I’m a home baker with a cottage food permit; since I had such a great turnout and feedback from people I decided to open up my storefront! So excited about it!!!
I do cakes, cupcakes, cake pops, personalized printed cookies and treats; they can be ordered or just come to buy at the store.
Not sure when we will get permits and all that, but hoping to be able to open before holidays – hopefully October!
You can see some of her creations here.
3:19 PM: Thanks for the tip. Washington State Ferries says M/V Issaquah had to go out of service for “necessary unscheduled vessel maintenance,” so the Fauntleroy-Vashon-Southworth route is currently down to one boat. WSF says that “engineers are on board (Issaquah) working on the issue.” Meantime, M/V Kittitas continues the #1 schedule; you can check Vessel Watch for its location.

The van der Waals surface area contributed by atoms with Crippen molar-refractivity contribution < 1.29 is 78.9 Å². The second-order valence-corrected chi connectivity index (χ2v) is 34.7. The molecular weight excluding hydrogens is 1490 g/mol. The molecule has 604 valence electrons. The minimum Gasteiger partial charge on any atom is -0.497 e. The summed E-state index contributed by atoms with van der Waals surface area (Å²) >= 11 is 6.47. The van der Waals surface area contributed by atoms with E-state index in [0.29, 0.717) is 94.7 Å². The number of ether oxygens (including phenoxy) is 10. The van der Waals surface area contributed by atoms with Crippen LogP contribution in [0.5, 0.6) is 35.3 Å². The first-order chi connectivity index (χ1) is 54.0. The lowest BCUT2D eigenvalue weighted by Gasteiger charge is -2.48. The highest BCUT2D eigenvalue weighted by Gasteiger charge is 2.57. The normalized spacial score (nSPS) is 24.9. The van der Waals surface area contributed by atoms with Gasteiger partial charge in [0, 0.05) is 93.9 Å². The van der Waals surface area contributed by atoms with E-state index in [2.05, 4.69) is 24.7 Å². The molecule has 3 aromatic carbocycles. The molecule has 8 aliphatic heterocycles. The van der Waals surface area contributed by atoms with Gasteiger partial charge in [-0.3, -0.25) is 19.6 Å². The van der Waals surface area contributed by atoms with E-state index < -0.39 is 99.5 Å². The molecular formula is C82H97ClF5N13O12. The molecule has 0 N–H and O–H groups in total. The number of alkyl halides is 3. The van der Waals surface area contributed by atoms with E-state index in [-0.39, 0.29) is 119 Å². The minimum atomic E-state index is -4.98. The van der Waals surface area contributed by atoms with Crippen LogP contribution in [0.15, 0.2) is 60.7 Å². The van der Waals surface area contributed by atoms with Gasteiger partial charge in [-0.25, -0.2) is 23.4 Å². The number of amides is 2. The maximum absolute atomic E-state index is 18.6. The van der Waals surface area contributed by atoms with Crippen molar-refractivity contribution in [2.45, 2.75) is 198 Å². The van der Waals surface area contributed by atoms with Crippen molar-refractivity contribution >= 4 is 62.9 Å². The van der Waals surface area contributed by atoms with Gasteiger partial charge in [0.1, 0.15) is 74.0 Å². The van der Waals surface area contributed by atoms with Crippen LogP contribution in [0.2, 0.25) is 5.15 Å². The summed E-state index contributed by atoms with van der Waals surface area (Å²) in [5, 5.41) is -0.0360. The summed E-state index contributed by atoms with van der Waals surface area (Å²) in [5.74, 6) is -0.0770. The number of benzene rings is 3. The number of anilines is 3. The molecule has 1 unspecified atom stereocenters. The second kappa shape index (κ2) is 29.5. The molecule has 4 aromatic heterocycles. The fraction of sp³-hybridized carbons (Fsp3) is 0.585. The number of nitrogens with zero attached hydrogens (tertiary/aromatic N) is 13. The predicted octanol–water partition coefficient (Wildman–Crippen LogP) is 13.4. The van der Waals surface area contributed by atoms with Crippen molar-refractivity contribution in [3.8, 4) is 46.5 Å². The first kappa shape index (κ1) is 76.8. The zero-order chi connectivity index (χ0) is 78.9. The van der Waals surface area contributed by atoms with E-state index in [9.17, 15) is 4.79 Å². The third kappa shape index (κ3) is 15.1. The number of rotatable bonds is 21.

3:41 PM: WSF now says it’s a “steering issue” and they’re still working on it.
6:16 PM: No ETA for a fix yet. WSF says the wait at Fauntleroy is now up to 3 hours for drivers
That’s the first live seal pup of the season reported to Seal Sitters Marine Mammal Stranding Network – a season that normally begins in June. The report and photo are from Seal Sitters’ David Hutchinson:
Just a reminder to your readers that we are still in harbor seal pupping season, which in our part of Puget Sound typically runs from June – September. The 2023 season has gotten off to an unusually slow start on our West Seattle beaches. Yesterday, Seal Sitters had our first response to a live pup on a local beach. Volunteers watched over this vulnerable young seal from mid-afternoon until dark. These animals are protected by federal law and if you come across one onshore, we ask that you keep back, keep people and pets away, and call the Seal Sitters’ hotline at 206-905-7325. Operators are on duty 7 days a week from 8 AM – 8 PM. If you call outside of those hours, please leave a message including the type of animal and its location.